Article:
Want to come up with better ideas? Try brainstorming.
Want to come up with better ideas? Try brainstorming.
Brainstorming can be beneficial to people in any role. Everyone can use more ideas. Not just more, but better, more creative ideas. Alex F. Osborn originally coined the term brainstorming in his 1953 book Applied Imagination: Principles and Procedures of Creative Thinking. The concept has been around for a while and has been refined over the years. Brainstorming has become an essential tool for coming up with a higher number of ideas. It’s part of the divergent phase of the creative process. Brainstorming helps you come out of your comfort zone and find real innovation.
So why brainstorm?
Todays business landscape requires quick thinking and constant evolution. Whether design is a focus or not, companies need to find new ideas to stay ahead of the competition. Brainstorming helps teams and individuals come up with a lot of ideas quickly. It helps promote collaboration and inclusiveness. It gains insight from a wider group and builds enthusiasm. In working to create unique deal toy designs, we work in groups of 2 or 3 to translate difficult concepts into the visual realm. To tackle large company projects, we brainstorm in groups of 5-10 so that we can be sure we capture every team members point of view. From larger systemic solutions, to smaller specific challenges, we often bring issues to the table for discussion. Every team member’s role is ultimately in service of our clients and satisfying our mission. These are just a few of the reasons to use brainstorming as a tool to generate more ideas.
Setting up for brainstorming
Brainstorming requires several things to be successful. You need a plan and a certain attitude. While brainstorming is great for free flowing ideas and building off of thoughts, it needs structure. It has to start from somewhere with a clear goal in mind. You’re not brainstorming for the fun of it. Setting up is simple in theory, detailed in process.
Have a problem to solve. A challenge to conquer, an overarching goal.
Do your research. Find insight and inspiration as a starting point. Develop a brief, a strategy, or both.
Be curious and open minded. Brainstorming can be difficult for people who want a pre-set solution. Be ready to go wide before you go deep. The sky is the limit.
Frame the problem with a “How might we” questions. This comes from the folks at IDEO. IDEO is “a global design company at the forefront of creating change through design”. “How might we” questions are open ended and help in several ways, they ask for multiple, descriptive answers to a problem, seed ideation and ensure collaboration. The questions offer focus, can be applied to anything and encourages divergent thinking. For example “How might we design a great deal toy for the pharmaceutical industry?” Or “How might we offer order delivery options during COVID -19?” or even “How might we plan a surprise party for Kevin?”. More on “How might we” statements here.
Have a positive attitude. Be encouraging and empathetic.
Rules for Brainstorming
Now that we are all set up, let’s get to it. The following is a list of seven rules for brainstorming from IDEO. They solve problems for a living, and have set up some very useful processes to help anyone towards the goal of coming up with great ideas. The following are 7 rules for running a great brainstorming session. You will need a moderator to make sure things stay on track.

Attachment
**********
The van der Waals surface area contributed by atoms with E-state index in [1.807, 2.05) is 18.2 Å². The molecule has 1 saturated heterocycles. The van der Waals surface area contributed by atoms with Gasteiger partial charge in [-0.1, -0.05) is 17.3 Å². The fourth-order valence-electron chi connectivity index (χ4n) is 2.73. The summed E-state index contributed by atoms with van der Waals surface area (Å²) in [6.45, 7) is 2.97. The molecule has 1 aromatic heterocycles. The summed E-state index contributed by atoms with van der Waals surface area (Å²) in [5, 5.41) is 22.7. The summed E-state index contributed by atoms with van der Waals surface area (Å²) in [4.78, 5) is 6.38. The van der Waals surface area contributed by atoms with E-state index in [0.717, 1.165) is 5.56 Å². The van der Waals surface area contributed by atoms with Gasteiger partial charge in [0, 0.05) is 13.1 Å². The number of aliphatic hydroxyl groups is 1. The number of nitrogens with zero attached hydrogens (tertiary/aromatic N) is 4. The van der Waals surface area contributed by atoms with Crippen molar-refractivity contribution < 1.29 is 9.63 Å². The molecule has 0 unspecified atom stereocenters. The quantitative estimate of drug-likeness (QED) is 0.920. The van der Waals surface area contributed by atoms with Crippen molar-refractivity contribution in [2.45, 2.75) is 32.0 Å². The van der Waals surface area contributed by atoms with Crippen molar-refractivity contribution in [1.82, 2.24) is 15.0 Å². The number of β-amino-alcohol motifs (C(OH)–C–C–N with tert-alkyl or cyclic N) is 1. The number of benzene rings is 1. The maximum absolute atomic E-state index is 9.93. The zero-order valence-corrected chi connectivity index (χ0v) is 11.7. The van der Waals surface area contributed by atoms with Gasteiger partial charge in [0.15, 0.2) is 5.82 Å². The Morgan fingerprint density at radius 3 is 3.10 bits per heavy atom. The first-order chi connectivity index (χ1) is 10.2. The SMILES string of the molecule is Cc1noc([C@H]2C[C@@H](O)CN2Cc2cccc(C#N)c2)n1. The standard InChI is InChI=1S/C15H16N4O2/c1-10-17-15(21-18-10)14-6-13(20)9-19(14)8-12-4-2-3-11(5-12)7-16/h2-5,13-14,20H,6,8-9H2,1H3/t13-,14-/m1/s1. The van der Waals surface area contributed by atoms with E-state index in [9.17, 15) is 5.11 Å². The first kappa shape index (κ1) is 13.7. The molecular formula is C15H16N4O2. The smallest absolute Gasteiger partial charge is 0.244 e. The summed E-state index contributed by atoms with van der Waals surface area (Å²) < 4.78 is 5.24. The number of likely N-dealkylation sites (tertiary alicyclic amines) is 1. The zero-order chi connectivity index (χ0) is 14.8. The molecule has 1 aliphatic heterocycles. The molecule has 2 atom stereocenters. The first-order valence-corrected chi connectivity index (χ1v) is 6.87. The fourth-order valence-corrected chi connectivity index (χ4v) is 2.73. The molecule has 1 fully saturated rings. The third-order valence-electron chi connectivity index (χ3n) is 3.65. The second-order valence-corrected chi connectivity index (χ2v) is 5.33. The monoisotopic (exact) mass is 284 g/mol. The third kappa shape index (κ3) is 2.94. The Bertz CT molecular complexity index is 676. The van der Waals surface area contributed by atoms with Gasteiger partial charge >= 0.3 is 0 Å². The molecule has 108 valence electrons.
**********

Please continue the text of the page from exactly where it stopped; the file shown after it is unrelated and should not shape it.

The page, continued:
Defer Judgement Give people a comfortable space to come up with ideas. Help them feel safe. You want all voices to be heard. No such thing as stupid ideas at this point.
Encourage wild ideas Shoot for the stars. Suggest envisioning things that might be possible without the constraints of technology, materials, or finances. You can always tone down later.
Build on the ideas of others Be constructive. Aim for following up on ideas with “…and” instead of “…but”. Build on ideas, don’t tear them down.
Stay focused Remain on target. Divergence is great, but it can get out of hand. Gently keep the ideas flowing and conversation focused on the framed problem.
One conversation at a time Let one idea run its course before you build on it. Make sure all ideas are heard by everyone, as you never know where the great inspiration will come from. Everyone needs to to take part.
Be visual Sketch, draw, make pictures. Keep it simple, not fleshed out designs or prototypes, just visual representations of ideas. Get your right brain on.
Go for quantity It’s a numbers game. Go for as many ideas as you can. They don’t have to be fully thought out, just come up with ideas and build off of those. Have fun with it.
"It is easier to tone down a wild idea than to think up a new one."- Alex Osborn.
There are a couple of other things to consider. Check titles at the door. This will stop people from naturally deferring to the leaders. Leaders should try to speak last. Encourage individual thought. Conformity can crush creativity. The moderator should impose time limits. Each person should be allowed 5 minutes, but try to keep the over all time under an hour. You want to keep people’s interest high. Be prepared to capture ideas. This is all a waste of time if you miss something great. With those things in mind you are ready to go. In the end you should have a nice collection of ideas to move forward with. After a brainstorming session, it’s time to reflect, gather feed back and decide what’s feasible, viable, desirable. You can always double back and run the process again if you have honed in on a good idea. Keep an open mind, show empathy and enjoy yourself and the ideas will flow.
Alex F. Osborn: Father of the Brainstorm
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Photo by Hugo Rocha on Unsplash